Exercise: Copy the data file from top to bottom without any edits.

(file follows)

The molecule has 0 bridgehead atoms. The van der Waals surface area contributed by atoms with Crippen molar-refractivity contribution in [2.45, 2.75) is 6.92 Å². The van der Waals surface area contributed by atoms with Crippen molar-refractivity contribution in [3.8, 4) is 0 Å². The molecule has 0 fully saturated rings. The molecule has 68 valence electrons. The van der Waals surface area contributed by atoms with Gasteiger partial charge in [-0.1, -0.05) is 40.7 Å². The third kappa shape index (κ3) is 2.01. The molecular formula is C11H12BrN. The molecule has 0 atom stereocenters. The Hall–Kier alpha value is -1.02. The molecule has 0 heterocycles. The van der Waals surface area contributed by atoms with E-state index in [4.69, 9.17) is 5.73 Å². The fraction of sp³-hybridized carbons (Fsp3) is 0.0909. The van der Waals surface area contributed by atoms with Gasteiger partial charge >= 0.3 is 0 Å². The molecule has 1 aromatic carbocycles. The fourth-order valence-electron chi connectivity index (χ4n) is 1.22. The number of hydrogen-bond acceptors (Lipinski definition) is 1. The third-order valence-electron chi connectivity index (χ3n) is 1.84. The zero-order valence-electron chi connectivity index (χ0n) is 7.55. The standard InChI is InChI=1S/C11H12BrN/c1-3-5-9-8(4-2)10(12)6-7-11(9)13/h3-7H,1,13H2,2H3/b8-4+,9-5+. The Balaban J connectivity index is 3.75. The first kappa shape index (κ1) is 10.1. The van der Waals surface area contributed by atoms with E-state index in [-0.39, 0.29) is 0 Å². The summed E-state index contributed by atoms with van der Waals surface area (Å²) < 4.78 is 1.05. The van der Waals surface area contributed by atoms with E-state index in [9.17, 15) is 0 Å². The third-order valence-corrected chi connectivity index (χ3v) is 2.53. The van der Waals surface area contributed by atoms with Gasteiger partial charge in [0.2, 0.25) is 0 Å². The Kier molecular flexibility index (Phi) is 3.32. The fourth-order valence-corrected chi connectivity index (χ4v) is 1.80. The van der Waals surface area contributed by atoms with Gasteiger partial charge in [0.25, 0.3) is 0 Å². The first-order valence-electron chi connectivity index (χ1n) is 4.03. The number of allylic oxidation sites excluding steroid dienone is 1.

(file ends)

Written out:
The molecule has 0 bridgehead atoms. The van der Waals surface area contributed by atoms with Crippen molar-refractivity contribution in [2.45, 2.75) is 6.92 Å². The van der Waals surface area contributed by atoms with Crippen molar-refractivity contribution in [3.8, 4) is 0 Å². The molecule has 0 fully saturated rings. The molecule has 68 valence electrons. The van der Waals surface area contributed by atoms with Gasteiger partial charge in [-0.1, -0.05) is 40.7 Å². The third kappa shape index (κ3) is 2.01. The molecular formula is C11H12BrN. The molecule has 0 atom stereocenters. The Hall–Kier alpha value is -1.02. The molecule has 0 heterocycles. The van der Waals surface area contributed by atoms with E-state index in [4.69, 9.17) is 5.73 Å². The fraction of sp³-hybridized carbons (Fsp3) is 0.0909. The van der Waals surface area contributed by atoms with Gasteiger partial charge >= 0.3 is 0 Å². The molecule has 1 aromatic carbocycles. The fourth-order valence-electron chi connectivity index (χ4n) is 1.22. The number of hydrogen-bond acceptors (Lipinski definition) is 1. The third-order valence-electron chi connectivity index (χ3n) is 1.84. The zero-order valence-electron chi connectivity index (χ0n) is 7.55. The standard InChI is InChI=1S/C11H12BrN/c1-3-5-9-8(4-2)10(12)6-7-11(9)13/h3-7H,1,13H2,2H3/b8-4+,9-5+. The Balaban J connectivity index is 3.75. The first kappa shape index (κ1) is 10.1. The van der Waals surface area contributed by atoms with E-state index in [-0.39, 0.29) is 0 Å². The summed E-state index contributed by atoms with van der Waals surface area (Å²) < 4.78 is 1.05. The van der Waals surface area contributed by atoms with E-state index in [9.17, 15) is 0 Å². The third-order valence-corrected chi connectivity index (χ3v) is 2.53. The van der Waals surface area contributed by atoms with Gasteiger partial charge in [0.2, 0.25) is 0 Å². The Kier molecular flexibility index (Phi) is 3.32. The fourth-order valence-corrected chi connectivity index (χ4v) is 1.80. The van der Waals surface area contributed by atoms with Gasteiger partial charge in [0.25, 0.3) is 0 Å². The first-order valence-electron chi connectivity index (χ1n) is 4.03. The number of allylic oxidation sites excluding steroid dienone is 1.